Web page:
A government of laws and not men: Prohibiting non-precedential opinions by statute or procedural rule

Abstract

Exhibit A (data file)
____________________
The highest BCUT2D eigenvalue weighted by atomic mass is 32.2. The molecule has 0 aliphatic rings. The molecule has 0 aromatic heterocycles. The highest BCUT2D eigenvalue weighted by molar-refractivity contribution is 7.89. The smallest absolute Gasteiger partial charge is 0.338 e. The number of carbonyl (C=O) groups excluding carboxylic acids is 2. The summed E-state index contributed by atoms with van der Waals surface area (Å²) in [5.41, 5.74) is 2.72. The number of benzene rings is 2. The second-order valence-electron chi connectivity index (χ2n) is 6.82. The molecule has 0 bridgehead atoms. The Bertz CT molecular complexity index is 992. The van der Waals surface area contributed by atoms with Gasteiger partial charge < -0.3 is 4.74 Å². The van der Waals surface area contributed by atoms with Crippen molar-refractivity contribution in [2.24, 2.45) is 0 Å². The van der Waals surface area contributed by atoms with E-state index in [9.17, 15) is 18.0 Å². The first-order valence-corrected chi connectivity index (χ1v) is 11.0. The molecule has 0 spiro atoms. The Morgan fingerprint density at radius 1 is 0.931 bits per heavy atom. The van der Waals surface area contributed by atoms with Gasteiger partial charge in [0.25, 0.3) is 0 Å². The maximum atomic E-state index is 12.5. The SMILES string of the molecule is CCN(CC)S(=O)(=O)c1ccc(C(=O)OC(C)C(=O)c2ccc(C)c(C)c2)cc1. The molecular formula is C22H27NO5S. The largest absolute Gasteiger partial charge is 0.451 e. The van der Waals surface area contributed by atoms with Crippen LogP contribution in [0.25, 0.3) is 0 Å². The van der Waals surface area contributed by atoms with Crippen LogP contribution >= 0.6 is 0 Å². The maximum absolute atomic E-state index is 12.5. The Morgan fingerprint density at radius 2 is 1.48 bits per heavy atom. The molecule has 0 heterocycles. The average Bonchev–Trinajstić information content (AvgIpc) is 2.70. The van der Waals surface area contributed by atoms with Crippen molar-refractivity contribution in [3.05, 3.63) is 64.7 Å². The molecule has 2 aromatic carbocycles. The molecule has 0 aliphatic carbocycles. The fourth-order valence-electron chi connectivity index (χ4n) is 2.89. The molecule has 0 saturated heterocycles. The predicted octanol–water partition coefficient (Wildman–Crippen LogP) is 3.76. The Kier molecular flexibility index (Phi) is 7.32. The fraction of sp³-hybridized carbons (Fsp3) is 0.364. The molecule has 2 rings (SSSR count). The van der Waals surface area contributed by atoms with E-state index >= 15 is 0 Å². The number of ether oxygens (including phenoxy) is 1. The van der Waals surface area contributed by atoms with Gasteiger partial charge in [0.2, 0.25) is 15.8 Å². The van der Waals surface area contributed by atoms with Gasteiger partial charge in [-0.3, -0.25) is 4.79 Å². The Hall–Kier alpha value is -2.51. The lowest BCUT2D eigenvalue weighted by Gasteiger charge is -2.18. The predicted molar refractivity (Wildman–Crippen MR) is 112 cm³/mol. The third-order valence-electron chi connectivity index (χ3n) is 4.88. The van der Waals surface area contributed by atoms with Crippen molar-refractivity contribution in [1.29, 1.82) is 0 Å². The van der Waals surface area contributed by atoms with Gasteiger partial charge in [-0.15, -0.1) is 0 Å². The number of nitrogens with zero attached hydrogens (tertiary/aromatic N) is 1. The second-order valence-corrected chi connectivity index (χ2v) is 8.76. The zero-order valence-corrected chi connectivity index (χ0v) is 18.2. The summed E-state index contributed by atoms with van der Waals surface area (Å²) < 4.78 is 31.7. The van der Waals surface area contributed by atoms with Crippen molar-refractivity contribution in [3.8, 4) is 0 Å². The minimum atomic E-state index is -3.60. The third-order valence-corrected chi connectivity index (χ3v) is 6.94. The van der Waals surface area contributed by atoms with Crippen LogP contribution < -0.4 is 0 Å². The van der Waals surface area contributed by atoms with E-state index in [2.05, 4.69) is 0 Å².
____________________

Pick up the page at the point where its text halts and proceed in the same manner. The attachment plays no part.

Non-precedential judicial opinions issued by the federal appellate courts have generated significant controversy. Given that the federal appellate courts are unlikely to abandon the practice of issuing non-precedential opinions on their own, what other options exist for prohibiting the practice? This article discusses the constitutionality of a procedural rule or statute prohibiting the federal appellate courts from prospectively designating selected opinions as non-precedential. It explains how the rules governing non-precedential opinions allow federal appellate courts to "opt out" of their own rules of precedent. It then examines the rulemaking process, showing how the Federal Rules of Appellate Procedure are promulgated pursuant to delegated legislative authority and can, therefore, regulate only matters that Congress could regulate by statute. With those premises in mind, the article then explores the constitutional limits of Congress's ability to regulate the courts' use of precedent. It shows that a federal statute or procedural rule prohibiting prospective designation of selected opinions as non-precedential would be constitutional using both formalist and functionalist reasoning. As long as the statute or rule did not specify the weight federal appellate courts must accord to their own opinions, it would not encroach impermissibly on the courts' Article III judicial power.
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